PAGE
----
As a child, it all looked so different. Years later, you’re holding what’s left of dreams and think:
You’re not where you thought you’d be. Those daydreams of childhood didn’t pan out as you pictured. Wondering plagues you with guilt because this life is so damn good without them. You have a roof over your head, food on the table, people you love, and people who love you. Laughter and joy are your normal while others in this world are surrounded by despair. But inside, you know something is off.
Some days you’re like a cranky old bitty. What once excited you now fizzles in your eyes. You long for the drive, that push that coursed through your veins before, but you’re so damn tired. The thought of trying anything new immediately exhausts you.
But still, you’re restless.
Then there is the complicated shit show that—in spite of your Instagram filters—swallows you. You spend nights in the privacy of your head. It’s safe there, but one day you know you’ll have to answer to yourself.
You can’t shake the restlessness.
Your mind swarms with what you should have said, could have done better, and would do differently now if you only had the opportunity. But life doesn’t rewind like that.
You restlessly search for a way back anyway.
It seems the world is passing you by. People know more, do more, and achieve more at a faster rate than you do, and it’s like you’re the only person who knows you could be as successful as they are. But you’re stuck in time, in the same spot where you were when once upon a time someone told you to stay in your lane.
But discouragement only feeds your restlessness.
I get it.
I get you.
We’re kindred spirits.
When I was much younger, a blank page lay before me. I saw it as a new frontier, an entire unexplored world in which I could build an existence and where dreams I’d stockpiled since childhood would become a reality. Everything and anything was possible. The trickiness of possibility, however, is that nothing just comes into fruition. There is no lamp to rub because genies don’t exist and neither do three wishes. So we get to work, hustling, grinding, checking in with ourselves to make certain our dreams are still on target. It’s rigorous, keeping up with “the plan.” The hardness of reality sets in. We can either give up and get going elsewhere, or give in and keep going forward.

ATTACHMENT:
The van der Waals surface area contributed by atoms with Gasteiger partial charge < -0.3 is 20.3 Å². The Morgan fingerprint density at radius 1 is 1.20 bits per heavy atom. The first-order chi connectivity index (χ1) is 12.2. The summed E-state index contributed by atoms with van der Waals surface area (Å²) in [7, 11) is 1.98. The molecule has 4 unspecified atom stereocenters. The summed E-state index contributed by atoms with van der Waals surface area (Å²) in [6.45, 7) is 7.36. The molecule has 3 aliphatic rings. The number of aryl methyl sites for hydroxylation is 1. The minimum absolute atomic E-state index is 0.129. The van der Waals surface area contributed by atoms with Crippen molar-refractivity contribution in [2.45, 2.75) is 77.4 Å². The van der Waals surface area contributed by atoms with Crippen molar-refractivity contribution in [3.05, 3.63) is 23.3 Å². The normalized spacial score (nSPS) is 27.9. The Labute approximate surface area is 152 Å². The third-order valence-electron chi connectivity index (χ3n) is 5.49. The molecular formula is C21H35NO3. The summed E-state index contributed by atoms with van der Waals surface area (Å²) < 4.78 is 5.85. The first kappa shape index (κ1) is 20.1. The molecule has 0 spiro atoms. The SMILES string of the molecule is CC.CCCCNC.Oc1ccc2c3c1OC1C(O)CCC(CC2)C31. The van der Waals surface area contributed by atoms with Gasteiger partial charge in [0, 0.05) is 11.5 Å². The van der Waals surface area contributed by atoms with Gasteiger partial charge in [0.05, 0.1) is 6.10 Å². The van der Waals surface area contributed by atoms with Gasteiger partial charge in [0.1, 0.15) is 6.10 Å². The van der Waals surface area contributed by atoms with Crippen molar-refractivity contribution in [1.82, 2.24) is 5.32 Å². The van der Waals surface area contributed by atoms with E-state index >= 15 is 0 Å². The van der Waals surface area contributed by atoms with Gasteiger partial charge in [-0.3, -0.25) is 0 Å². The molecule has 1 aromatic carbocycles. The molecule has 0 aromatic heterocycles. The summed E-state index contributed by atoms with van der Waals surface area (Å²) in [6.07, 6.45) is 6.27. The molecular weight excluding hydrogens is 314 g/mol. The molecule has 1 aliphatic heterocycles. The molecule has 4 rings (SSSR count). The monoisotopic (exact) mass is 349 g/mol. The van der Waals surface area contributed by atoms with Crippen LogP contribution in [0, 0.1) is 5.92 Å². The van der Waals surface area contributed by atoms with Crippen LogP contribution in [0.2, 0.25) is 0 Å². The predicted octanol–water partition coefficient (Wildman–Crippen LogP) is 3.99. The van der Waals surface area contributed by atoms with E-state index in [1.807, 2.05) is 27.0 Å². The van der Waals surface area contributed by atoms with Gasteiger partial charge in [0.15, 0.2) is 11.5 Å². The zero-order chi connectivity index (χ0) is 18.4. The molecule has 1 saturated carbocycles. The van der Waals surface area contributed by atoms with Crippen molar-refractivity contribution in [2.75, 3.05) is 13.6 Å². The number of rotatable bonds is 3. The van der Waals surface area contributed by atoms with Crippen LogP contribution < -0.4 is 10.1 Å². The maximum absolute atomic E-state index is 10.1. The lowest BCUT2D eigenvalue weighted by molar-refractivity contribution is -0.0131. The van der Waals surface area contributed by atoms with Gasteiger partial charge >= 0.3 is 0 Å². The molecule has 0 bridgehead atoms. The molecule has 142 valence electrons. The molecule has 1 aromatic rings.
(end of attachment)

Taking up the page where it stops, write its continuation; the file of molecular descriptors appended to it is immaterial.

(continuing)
My favorite acting pro tip, one I relied on back when I pounded that pavement, was “what do you want and what are you willing to do to get it?” An actor must always answer those questions for an authentic performance. As individuals, too, we have to know our answers to lead an authentic life. We have permission to let go of wants, to no longer want something when what we’re willing to do ceases to be a realistic path to get there. But, we’ll never be okay with quitting just because it was too hard. We’ll always wonder and always ask, “what if?” That’s a fact.
What we know, in time, is that the bright-eyed child inside us never really ever leaves us entirely. With that ambitious girl still beating within my heart, I realize that I regret more what I didn’t do in life than what I did. We can grow from almost anything, except actions we never took. Can you live your best life with “what if?” I’m not judging your answer because the truth is I don’t even know mine. Yet.
What I do know enough to know now is that the frontier I set my eyes on twenty years ago was at first empty but quickly filled up with big pushes and rejections, stumbles forward and two steps back, adventures and boredom, friends who stayed, new friends after the old ones vanished, love and heartbreak, and then love that finally stuck, babies and work that couldn’t compare, then work that meant revival, aging parents, dying parents, until at once I’m staring at another frontier, asking an altered set of questions: What have I learned and what am I willing to do with what I now know? Which of my “what ifs” still matter?
The girl inside me, wiser than before, cries to me:
Dreams change. It’s okay to send them off. New one will take their place. You were born a dreamer and will die a dreamer. Look on the bright side, kid. You’re a guaranteed optimist.
The best kind of exhaustion is that from hard work, grit, and drive. Luxuriate in the jet lag you experience from building something through your own sweat.
Pay your shit show forward by sharing it with others. They’re probably living a shit show too, and your collective crazy will help each other.
You won’t be guaranteed another opportunity to tell your truth. Tell it at all times. Give others the same authenticity you expect from them. But don’t allow your truth to block your ability to hear others.
You will reinvent yourself again and again. You’ve done it before and did it well. The naysayers are just scared themselves. If others laugh when you try, or criticize or belittle you, see their lack of interest for what it is and stop asking for their permission. Weigh the opinions of others by the amount of support they give you.
Finally, trust whom you have become. You know yourself better today than you did yesterday. You didn’t make it this far on the coattails of others. You got here on your own two feet in your own way. Challenges changed you, yes, but they’ve brought you to where you stand today on the brink of your next move. You are strong, capable, and unstoppable. Choose to take this next chapter and make it your turning point.
Don’t stop until you’re proud.
You still are that girl inside you.
It’s her Independence Day.
“What if” you freed the girl?
Originally published in New Orleans Magazine online.